We reviewed the cases of nine patients with a giant-cell tumor of the vertebrae. All segments of the spine can be affected by the tumor, but there was a predilection for the lumbar segments in our series. Pain was present in all patients. The maximum duration before the diagnosis was made was three years and the minimum, forty-five days (average, 12.2 months). In six patients a neural deficit was also present. One patient was treated many years ago by radiation therapy alone; three patients were treated by decompressive laminectomy; two, by excision of the lesion and postoperative radiation therapy; and three patients underwent lesional but extensive excision as well as arthrodesis without any preoperative or postoperative radiation therapy. We have obtained good results with the latter treatment; after follow-ups of sixty, twenty-six, and twenty-four months in three patients the pain and the neural symptoms subsided, while roentgenographic examination showed no evidence of local recurrence. In all patients the autogenous bone grafts appeared to be incorporated, without any secondary deformity. We concluded that, due to the development of better surgical techniques, the surgical approach is probably the best modern treatment for a giant-cell tumor located in the spine.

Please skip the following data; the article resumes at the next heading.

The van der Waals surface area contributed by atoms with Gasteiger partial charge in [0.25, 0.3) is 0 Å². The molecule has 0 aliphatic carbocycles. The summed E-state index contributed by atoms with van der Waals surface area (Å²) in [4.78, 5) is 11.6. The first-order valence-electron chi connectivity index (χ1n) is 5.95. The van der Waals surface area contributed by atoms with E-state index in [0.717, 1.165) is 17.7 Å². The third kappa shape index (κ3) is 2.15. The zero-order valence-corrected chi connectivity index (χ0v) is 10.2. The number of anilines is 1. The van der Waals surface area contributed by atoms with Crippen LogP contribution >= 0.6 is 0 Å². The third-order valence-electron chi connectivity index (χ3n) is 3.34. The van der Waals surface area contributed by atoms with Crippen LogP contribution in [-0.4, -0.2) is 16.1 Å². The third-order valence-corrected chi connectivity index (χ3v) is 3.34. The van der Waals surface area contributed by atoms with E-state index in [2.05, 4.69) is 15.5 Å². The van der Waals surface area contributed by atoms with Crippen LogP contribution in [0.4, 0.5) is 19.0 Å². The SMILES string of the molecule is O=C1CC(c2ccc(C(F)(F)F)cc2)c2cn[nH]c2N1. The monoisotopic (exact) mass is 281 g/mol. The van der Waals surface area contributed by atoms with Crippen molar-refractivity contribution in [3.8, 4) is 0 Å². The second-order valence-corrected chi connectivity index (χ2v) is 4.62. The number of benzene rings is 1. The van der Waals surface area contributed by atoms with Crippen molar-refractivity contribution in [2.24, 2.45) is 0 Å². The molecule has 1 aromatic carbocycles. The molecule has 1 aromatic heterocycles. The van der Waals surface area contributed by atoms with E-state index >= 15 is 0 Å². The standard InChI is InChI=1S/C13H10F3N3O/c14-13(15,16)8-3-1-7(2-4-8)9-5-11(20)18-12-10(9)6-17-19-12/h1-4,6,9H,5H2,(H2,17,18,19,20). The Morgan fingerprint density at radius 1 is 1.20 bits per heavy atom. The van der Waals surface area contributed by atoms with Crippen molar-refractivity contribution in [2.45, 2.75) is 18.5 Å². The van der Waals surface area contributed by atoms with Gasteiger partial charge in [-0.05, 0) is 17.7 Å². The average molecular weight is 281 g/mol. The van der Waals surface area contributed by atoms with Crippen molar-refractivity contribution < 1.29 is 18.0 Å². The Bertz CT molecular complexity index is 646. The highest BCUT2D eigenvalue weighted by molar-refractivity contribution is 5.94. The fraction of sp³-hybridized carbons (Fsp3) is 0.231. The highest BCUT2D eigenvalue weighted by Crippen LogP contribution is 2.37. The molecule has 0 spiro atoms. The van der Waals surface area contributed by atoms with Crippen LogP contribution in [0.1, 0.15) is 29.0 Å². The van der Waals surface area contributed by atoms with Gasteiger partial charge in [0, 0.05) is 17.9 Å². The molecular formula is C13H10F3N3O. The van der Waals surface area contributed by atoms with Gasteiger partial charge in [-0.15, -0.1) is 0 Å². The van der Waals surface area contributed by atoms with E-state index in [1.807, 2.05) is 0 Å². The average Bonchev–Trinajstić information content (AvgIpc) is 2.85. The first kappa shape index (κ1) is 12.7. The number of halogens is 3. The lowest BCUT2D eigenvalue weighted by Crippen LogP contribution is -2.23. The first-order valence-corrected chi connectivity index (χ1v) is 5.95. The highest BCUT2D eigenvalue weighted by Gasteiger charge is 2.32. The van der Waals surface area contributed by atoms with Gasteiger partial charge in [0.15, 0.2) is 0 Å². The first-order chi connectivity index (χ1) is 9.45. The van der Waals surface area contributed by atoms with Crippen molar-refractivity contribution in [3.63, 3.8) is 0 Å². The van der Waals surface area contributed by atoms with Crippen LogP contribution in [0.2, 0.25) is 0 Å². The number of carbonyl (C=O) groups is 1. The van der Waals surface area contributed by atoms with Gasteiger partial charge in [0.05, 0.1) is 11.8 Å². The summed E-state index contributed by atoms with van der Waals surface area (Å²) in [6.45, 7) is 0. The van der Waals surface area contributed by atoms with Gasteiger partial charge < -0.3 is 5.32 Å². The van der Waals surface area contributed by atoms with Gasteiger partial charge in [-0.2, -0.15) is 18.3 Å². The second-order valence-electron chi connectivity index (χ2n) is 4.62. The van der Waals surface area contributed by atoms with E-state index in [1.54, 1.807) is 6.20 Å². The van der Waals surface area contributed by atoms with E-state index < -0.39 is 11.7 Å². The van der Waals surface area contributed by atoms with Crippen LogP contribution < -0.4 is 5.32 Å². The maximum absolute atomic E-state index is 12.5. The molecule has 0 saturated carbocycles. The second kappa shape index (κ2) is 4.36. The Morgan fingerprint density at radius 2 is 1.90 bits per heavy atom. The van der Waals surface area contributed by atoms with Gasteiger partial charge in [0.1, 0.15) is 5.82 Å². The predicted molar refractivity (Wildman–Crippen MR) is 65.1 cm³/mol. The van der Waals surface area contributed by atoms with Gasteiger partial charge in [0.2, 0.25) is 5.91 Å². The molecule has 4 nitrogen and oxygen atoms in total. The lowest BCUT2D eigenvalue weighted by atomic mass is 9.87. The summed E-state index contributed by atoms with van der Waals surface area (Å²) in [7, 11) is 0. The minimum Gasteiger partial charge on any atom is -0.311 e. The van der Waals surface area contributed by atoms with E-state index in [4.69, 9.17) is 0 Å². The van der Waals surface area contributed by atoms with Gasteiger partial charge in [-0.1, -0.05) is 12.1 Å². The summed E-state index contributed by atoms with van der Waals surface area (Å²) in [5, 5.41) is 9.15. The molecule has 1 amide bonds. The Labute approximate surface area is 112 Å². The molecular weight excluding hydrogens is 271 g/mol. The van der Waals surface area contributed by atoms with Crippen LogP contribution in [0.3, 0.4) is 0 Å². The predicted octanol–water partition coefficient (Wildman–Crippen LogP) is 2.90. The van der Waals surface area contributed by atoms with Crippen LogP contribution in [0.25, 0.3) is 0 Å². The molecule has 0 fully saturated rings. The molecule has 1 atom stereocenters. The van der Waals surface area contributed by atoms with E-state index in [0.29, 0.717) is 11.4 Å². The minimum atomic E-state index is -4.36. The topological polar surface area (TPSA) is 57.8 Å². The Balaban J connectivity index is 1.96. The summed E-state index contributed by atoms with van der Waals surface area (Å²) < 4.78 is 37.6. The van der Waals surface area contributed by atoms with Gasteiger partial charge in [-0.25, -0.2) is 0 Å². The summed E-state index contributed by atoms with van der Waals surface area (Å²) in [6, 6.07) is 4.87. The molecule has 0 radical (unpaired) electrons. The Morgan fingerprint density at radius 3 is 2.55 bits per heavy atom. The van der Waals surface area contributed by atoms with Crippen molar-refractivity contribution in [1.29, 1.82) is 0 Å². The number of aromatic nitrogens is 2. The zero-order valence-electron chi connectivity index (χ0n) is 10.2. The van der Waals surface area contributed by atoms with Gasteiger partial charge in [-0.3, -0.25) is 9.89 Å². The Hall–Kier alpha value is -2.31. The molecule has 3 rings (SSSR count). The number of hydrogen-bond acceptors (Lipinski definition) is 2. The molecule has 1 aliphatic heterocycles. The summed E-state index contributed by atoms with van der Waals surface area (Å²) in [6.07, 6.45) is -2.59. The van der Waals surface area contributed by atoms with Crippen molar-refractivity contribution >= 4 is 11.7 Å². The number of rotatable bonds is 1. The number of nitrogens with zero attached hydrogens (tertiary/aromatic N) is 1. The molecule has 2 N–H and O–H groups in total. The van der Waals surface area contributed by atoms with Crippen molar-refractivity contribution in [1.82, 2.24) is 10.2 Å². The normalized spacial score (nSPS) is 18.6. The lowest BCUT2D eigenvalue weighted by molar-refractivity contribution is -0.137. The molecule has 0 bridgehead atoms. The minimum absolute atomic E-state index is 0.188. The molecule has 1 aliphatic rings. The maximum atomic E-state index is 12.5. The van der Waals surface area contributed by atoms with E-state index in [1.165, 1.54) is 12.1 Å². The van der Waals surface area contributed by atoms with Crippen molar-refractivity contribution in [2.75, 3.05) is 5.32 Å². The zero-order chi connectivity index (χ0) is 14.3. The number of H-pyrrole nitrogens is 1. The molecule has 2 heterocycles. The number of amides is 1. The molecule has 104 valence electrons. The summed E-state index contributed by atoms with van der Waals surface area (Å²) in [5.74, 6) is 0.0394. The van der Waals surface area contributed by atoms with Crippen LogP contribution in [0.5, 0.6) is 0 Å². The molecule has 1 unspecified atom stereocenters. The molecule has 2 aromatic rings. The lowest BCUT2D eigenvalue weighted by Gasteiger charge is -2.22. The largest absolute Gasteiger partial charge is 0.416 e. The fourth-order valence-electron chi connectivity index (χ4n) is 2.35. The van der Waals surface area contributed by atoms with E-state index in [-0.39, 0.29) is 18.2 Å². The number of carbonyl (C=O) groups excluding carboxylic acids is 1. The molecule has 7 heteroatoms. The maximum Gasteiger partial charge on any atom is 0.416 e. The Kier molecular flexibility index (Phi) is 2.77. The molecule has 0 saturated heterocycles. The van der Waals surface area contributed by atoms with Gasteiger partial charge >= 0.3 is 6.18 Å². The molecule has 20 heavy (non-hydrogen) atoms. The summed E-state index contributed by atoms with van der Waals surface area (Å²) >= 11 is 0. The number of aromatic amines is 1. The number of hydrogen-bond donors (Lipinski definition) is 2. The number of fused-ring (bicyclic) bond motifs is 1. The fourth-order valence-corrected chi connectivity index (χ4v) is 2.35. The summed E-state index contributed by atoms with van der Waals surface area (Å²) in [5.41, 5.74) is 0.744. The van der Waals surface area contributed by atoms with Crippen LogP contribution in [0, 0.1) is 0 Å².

Copyright 1983 by The Journal of Bone and Joint Surgery, Incorporated